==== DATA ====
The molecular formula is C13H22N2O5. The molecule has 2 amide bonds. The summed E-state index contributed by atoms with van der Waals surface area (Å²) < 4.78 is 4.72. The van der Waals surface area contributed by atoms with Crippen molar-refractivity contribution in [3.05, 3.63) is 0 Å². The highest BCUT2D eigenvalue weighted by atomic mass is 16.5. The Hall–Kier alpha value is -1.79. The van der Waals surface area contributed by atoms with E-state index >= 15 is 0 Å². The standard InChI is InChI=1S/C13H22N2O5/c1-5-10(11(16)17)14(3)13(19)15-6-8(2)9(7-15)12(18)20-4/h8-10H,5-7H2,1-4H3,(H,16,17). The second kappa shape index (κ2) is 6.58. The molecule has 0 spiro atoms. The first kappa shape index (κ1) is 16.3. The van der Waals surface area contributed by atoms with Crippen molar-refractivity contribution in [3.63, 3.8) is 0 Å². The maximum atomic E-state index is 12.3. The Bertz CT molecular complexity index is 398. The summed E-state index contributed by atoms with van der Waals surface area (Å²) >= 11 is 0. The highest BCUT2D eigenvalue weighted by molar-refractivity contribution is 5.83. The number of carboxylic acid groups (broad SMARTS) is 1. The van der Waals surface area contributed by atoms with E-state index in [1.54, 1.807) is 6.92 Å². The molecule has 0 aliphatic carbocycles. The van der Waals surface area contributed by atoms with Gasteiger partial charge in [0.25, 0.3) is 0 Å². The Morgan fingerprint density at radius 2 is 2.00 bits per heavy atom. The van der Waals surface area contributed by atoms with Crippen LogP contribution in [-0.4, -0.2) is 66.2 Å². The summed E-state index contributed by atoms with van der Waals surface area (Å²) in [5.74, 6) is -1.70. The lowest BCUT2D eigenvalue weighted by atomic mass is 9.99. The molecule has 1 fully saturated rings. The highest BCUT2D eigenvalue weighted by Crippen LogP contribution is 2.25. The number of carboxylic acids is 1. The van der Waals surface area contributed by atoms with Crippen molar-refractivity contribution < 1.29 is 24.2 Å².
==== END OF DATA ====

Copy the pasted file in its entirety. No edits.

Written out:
The molecular formula is C13H22N2O5. The molecule has 2 amide bonds. The summed E-state index contributed by atoms with van der Waals surface area (Å²) < 4.78 is 4.72. The van der Waals surface area contributed by atoms with Crippen molar-refractivity contribution in [3.05, 3.63) is 0 Å². The highest BCUT2D eigenvalue weighted by atomic mass is 16.5. The Hall–Kier alpha value is -1.79. The van der Waals surface area contributed by atoms with E-state index >= 15 is 0 Å². The standard InChI is InChI=1S/C13H22N2O5/c1-5-10(11(16)17)14(3)13(19)15-6-8(2)9(7-15)12(18)20-4/h8-10H,5-7H2,1-4H3,(H,16,17). The second kappa shape index (κ2) is 6.58. The molecule has 0 spiro atoms. The first kappa shape index (κ1) is 16.3. The van der Waals surface area contributed by atoms with Crippen molar-refractivity contribution in [3.63, 3.8) is 0 Å². The maximum atomic E-state index is 12.3. The Bertz CT molecular complexity index is 398. The summed E-state index contributed by atoms with van der Waals surface area (Å²) >= 11 is 0. The highest BCUT2D eigenvalue weighted by molar-refractivity contribution is 5.83. The number of carboxylic acid groups (broad SMARTS) is 1. The van der Waals surface area contributed by atoms with E-state index in [1.54, 1.807) is 6.92 Å². The molecule has 0 aliphatic carbocycles. The van der Waals surface area contributed by atoms with Gasteiger partial charge in [0.25, 0.3) is 0 Å². The Morgan fingerprint density at radius 2 is 2.00 bits per heavy atom. The van der Waals surface area contributed by atoms with Crippen LogP contribution in [-0.4, -0.2) is 66.2 Å². The summed E-state index contributed by atoms with van der Waals surface area (Å²) in [5.74, 6) is -1.70. The lowest BCUT2D eigenvalue weighted by atomic mass is 9.99. The molecule has 1 fully saturated rings. The highest BCUT2D eigenvalue weighted by Crippen LogP contribution is 2.25. The number of carboxylic acids is 1. The van der Waals surface area contributed by atoms with Crippen molar-refractivity contribution < 1.29 is 24.2 Å².